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Staff photo by Troy Stolt / Protesters march past the old Hamilton County Courthouse during protests over police brutality after George Floyd was killed by Minneapolis police on June 5, 2020, in Chattanooga.

On Friday, Chattanooga Mayor Andy Berke pledged to review policing policies in Chattanooga.

And on Saturday, the organizers of protests in Chattanooga shared a list of things they expect to happen along the road of that review.

Both offer welcome news after a week of on-edge protests.

Berke announced his decision during a video call with reporters after six days of protests locally over the death of George Floyd under the knee of a Minneapolis police officer on May 25.

The "pledge" itself actually is a commitment to action offered last week by former President Barack Obama, who in a nationwide online town hall weighed in on the nation's weeklong racial tension. Obama urged mayors, city councils and police oversight bodies everywhere to review their police use-of-force policies and make other reforms to fight racism.

The pledge has four parts: Review, engage, report, reform. Review your local police use-of-force policies. Engage communities in feedback and direction. Report the findings and seek more feedback. Reform the use-of-force policies.

Chattanooga is no stranger to accusations of police brutality. Or to deaths in custody.

To be clear, however, the pace of both has slowed locally in recent years, first under former police chief Fred Fletcher and now under Chief David Roddy who, after video of the Minneapolis debacle surfaced, quickly took to Twitter not only to denounce the brutal death, but to tell officers "There is no need to put a knee on someone's neck for NINE minutes. There IS a need to DO something. If you wear a badge and you don't have an issue with thisturn it in."

Meanwhile, Chattanooga citizens groups have marched in protests. (No, the protests were NOT riots. They were loud, and on the most contentious evening, a handful of protesters overturned a courthouse light pole and vandalized a statue and a fountain. Then despite being tear-gassed, the protesters yelled, but neither they, nor police, became violent.)

On Saturday the #ICantBreatheCHA, Concerned Citizens for Justice, The Unity Group, the African American Women's Coalition and the Community Haven Chattanooga shared a list of seven demands.

The "demands," all save perhaps one were it to be followed in extreme, seem to mesh pretty well with pledge Berke signed, and organizer Cameron C-Grimey Williams told the Chattanooga Times Free Press, "Our demands are simple and can be met if our government and our people decide to work together."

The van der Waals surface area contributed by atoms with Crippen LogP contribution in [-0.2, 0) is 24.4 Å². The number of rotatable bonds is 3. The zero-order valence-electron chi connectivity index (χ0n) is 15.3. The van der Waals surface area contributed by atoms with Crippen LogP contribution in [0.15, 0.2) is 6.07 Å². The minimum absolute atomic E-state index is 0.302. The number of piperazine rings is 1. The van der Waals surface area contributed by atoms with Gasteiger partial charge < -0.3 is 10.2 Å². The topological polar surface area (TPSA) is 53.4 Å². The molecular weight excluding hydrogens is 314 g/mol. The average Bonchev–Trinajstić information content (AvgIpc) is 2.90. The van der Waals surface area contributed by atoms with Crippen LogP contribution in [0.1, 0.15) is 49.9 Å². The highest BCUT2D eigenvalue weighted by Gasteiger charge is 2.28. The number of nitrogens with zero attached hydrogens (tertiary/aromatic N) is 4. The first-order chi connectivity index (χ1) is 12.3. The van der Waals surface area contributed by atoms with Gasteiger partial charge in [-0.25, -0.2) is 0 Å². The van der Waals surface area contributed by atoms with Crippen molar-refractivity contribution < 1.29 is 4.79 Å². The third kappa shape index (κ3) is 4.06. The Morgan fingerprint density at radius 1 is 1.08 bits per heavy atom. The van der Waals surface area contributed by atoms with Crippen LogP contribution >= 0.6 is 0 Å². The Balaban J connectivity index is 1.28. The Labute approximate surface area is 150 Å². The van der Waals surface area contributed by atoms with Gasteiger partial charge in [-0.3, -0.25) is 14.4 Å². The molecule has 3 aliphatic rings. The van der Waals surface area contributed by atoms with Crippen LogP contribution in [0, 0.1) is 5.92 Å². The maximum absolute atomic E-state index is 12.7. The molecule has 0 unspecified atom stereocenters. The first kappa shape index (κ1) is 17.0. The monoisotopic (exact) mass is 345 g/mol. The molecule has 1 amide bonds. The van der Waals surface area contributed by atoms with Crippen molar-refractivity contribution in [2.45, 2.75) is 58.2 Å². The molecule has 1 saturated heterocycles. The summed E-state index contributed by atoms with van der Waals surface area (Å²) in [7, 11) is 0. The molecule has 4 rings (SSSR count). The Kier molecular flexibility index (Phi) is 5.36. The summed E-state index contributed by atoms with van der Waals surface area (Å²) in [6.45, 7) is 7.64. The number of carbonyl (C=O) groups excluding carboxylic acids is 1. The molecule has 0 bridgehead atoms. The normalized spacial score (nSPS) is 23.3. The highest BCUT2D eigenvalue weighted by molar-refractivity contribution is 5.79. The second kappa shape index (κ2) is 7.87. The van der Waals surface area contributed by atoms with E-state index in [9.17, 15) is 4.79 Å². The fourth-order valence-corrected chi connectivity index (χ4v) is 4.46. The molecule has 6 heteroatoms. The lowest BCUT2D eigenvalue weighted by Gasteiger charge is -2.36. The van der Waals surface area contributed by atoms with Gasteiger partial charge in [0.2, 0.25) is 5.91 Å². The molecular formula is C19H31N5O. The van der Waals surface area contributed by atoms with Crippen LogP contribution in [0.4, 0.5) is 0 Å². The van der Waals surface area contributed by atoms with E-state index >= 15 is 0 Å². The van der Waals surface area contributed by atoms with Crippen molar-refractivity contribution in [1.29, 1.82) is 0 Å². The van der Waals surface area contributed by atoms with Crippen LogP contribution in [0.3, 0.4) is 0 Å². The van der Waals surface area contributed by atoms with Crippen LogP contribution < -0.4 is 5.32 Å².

Here they are:

* Divest from the police department budget and reinvest into black and brown communities.

Note that this doesn't parrot signs across the country to "defund" police. Defunding police is a nonstarter. There is likely no one among us who at some point has not needed and called for police help. Besides, to achieve some of the other very worthy demands, funding is necessary: Thus, we think Chattanooga protesters used the wise and thoughtful wording "divest" and "reinvest."

* Institute a policy of "Duty to Intervene" requiring officers to stop the harm when force is used or about to be used improperly, and in fact, Chief Roddy on Monday added this to Chattanooga police policy.

* Institute a warning-before-shooting policy, something Roddy says already is part of department policy.

* Invest in engagement of youth. In other words, beef up the Department of Youth and Family Development.

* Improve public transportation through CARTA that includes technology, security and access for the population.

* Reform prisons and release nonviolent offenders. While prisons are not under the control of the city or Hamilton County, some lines of policy and funding are. Williams and others have also called for the dismantling of the cash bond system and for Hamilton County to cut ties with private prison company CoreCivic.

* Further police training/vetting to include sensitivity training and psychological testing.

These are all thoughtful asks. And Berke's pledge, too, is encouraging. As is the recent creation of a citizen oversight board for the city's police department and the ongoing efforts to recruit black cadets along with an ongoing cadets-in-training "immersion" program to help rookie officers understand marginalized Chattanooga communities.

We look forward to watching as our city officials and community members begin to talk. But we especially look forward to seeing these discussions evolve to positive action.

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